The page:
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View Full Version : first ever micrometer?



darryl
02-23-2019, 03:04 AM
https://youtu.be/1K_NQlmOwqM

PStechPaul
02-23-2019, 06:09 AM
Very cool. Also interesting was another video about the first industrial lathe, dating to 1751, and considered "the machine that made everything". It was a harbinger of the dawn of the industrial revolution, enabled by a revolving apparatus ;)

Lew Hartswick
02-23-2019, 08:58 AM
Interesting; Sure wish I could have heard what he was saying. Typical of almost ALL U-Tube stuff. People all seem to be in such a hurry to get done they just don't take the time to speak slowly and enunciate clearly . :-(
...lew...

elf
02-23-2019, 03:13 PM
Very cool. Also interesting was another video about the first industrial lathe, dating to 1751, and considered "the machine that made everything". It was a harbinger of the dawn of the industrial revolution, enabled by a revolving apparatus ;)

Depends on your definition of 'industrial'. Lathes were in use 1300BC. I'm sure they weren't used just to play with.

Dan_the_Chemist
02-23-2019, 03:45 PM
Interesting; Sure wish I could have heard what he was saying. Typical of almost ALL U-Tube stuff. People all seem to be in such a hurry to get done they just don't take the time to speak slowly and enunciate clearly . :-(
...lew...

Sometimes I turn on the CC closed captions. They even work if you slow the speed using the gear button in the lower right.

I find it particularly useful for the guys who make Fusion 360 videos and who use every mouse shortcut, have totally customized ribbons, and can click and speak at 200 words per minute.

MattiJ
02-23-2019, 04:58 PM
Interesting; Sure wish I could have heard what he was saying. Typical of almost ALL U-Tube stuff. People all seem to be in such a hurry to get done they just don't take the time to speak slowly and enunciate clearly . :-(
...lew...

Clear enough for me and I'm not even native english speaker. Could have been tad slower in part or two.

"doubleboost" youtube would be something different:
https://www.youtube.com/watch?v=1F-X_DwtW_c

dalee100
02-23-2019, 05:32 PM
Hi,

Doubtful it's the "first" mic, looks too refined. But it is an early one and a definite step to what we use today. One thing for sure, it's older than mine and I've owned most of mine for decades.

PStechPaul
02-23-2019, 05:32 PM
I have significant hearing loss, especially in my left ear, but I could understand most of the first videos about the micrometer and lathe. But, yeah, doubleboost sounds like his mouth is full of swarf, and turning on the closed captions is quite amusing ;)

I find it helps to use a decent set of Bluetooth headphones. The ones I bought recently were only about $20 at MicroCenter. The prices ranged from about $10 to over $100.

Paul Alciatore
02-23-2019, 05:34 PM
It's interesting that they really don't know if Watt made it. As for it being the first, I paused the video on that highlighted book passage and read further that it was probably patterned on an instrument made by an astronomer. As if almost always the case, "new" inventions are based on a lot of prior work. I am not detracting from Watt or whoever made this micrometer, but just pointing this out.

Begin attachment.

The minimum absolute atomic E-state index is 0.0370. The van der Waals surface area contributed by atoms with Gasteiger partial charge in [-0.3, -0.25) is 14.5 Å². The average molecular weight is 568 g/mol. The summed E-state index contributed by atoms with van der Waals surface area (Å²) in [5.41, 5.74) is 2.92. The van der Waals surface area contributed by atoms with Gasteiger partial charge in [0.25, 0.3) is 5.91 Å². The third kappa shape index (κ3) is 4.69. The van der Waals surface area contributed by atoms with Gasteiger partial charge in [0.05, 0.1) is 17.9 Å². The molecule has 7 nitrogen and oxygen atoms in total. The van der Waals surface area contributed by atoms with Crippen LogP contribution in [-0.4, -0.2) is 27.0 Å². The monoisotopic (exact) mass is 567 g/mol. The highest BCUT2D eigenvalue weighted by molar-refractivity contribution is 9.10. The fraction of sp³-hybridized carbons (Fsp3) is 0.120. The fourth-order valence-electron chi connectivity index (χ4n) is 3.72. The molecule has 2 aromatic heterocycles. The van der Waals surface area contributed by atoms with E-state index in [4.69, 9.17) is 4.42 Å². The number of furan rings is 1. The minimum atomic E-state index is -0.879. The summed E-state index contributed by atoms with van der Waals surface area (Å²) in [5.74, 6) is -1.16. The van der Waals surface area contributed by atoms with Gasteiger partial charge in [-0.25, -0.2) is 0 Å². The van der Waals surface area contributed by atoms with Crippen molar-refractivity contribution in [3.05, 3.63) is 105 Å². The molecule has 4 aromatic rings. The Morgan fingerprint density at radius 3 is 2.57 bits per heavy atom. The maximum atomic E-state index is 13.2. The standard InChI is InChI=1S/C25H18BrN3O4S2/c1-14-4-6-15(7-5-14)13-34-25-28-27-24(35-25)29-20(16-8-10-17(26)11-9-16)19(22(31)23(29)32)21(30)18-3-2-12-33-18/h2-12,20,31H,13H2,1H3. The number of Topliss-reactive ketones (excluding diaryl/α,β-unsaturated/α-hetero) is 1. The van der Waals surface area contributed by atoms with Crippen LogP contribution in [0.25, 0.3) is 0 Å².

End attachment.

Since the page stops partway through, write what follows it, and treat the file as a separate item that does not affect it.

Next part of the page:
Ringo
02-23-2019, 08:19 PM
Here is an interesting link, from Mitutoyo

https://www.mitutoyo.com/wp-content/uploads/2013/03/Brief_History_Mic.pdf

JRouche
02-23-2019, 08:47 PM
https://youtu.be/1K_NQlmOwqM

I watched the entire vid. Informative. Thanks man. JR

JRouche
02-23-2019, 08:53 PM
Interesting; Sure wish I could have heard what he was saying. Typical of almost ALL U-Tube stuff. People all seem to be in such a hurry to get done they just don't take the time to speak slowly and enunciate clearly . :-(
...lew...

Enunciate! It is just a matter of taking some time when you speak or wright {sic}. JR

Dan_the_Chemist
02-24-2019, 11:11 AM
[snip] As for it being the first, I paused the video on that highlighted book passage and read further that it was probably patterned on an instrument made by an astronomer. [snip]

The Mitutoyo cited by Ringo book cites the Astronomer Gascoigne, who was active around the 1630's. However, a lot of people miss the contributions of Tycho Brahe (Torkil Brahe Danish). In the time around 1570 Brahe made a gift of a compass to the Astronomer Paul Heinzel. The compass had one fixed arm and the swinging arm was adjusted by means of a screw and read off with the aid of an early form of a vernier indicator.

Brahe was one of the first astronomers to work down to seconds of accuracy. Some of his instruments were twice as tall as a person, and required a small crew to orient, align, and read them. The tables produced at his observatory at Uraniborg were the most accurate available for several hundred years. I visited Uraniborg on the island of Hven, but little remains of his observatory.

This wikipedia article has some drawings of some of his instruments.
https://en.wikipedia.org/wiki/Tycho_Brahe

Interesting factoid - Brahe lost his nose in a fencing duel, and had a gilt nose fashioned to replace it.

oldwing
02-24-2019, 11:42 AM
While not an answer to the original post, I think many will find this book absolutely fascinating, The Perfectionists: How Precision Engineers Created the Modern World

https://www.amazon.com/Perfectionists-Precision-Engineers-Created-Modern/dp/0062652559/ref=sr_1_1?hvadid=267894096138&hvdev=t&hvlocphy=9019614&hvnetw=g&hvpos=1t1&hvqmt=e&hvrand=16859130131516581921&hvtargid=kwd-445280713089&keywords=simon+winchester+precision&qid=1551026375&s=gateway&sr=8-1&tag=googhydr-20